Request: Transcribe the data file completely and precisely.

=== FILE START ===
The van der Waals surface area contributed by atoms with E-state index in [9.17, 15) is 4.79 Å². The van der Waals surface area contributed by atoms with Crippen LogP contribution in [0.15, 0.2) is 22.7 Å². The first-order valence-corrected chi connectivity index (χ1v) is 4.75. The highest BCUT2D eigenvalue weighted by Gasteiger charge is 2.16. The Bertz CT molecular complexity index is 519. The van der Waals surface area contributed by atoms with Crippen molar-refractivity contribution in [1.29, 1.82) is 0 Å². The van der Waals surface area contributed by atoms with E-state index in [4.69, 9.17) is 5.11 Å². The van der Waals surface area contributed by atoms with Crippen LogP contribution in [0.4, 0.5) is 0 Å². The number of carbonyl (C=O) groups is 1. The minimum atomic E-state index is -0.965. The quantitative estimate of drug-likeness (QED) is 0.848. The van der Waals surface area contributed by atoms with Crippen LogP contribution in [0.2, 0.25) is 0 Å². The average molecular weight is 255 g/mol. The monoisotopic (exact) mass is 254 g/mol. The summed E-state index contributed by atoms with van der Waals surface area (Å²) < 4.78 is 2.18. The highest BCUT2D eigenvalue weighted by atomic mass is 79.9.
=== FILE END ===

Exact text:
The van der Waals surface area contributed by atoms with E-state index in [9.17, 15) is 4.79 Å². The van der Waals surface area contributed by atoms with Crippen LogP contribution in [0.15, 0.2) is 22.7 Å². The first-order valence-corrected chi connectivity index (χ1v) is 4.75. The highest BCUT2D eigenvalue weighted by Gasteiger charge is 2.16. The Bertz CT molecular complexity index is 519. The van der Waals surface area contributed by atoms with Crippen molar-refractivity contribution in [1.29, 1.82) is 0 Å². The van der Waals surface area contributed by atoms with E-state index in [4.69, 9.17) is 5.11 Å². The van der Waals surface area contributed by atoms with Crippen LogP contribution in [0.4, 0.5) is 0 Å². The number of carbonyl (C=O) groups is 1. The minimum atomic E-state index is -0.965. The quantitative estimate of drug-likeness (QED) is 0.848. The van der Waals surface area contributed by atoms with Crippen LogP contribution in [0.2, 0.25) is 0 Å². The average molecular weight is 255 g/mol. The monoisotopic (exact) mass is 254 g/mol. The summed E-state index contributed by atoms with van der Waals surface area (Å²) < 4.78 is 2.18. The highest BCUT2D eigenvalue weighted by atomic mass is 79.9.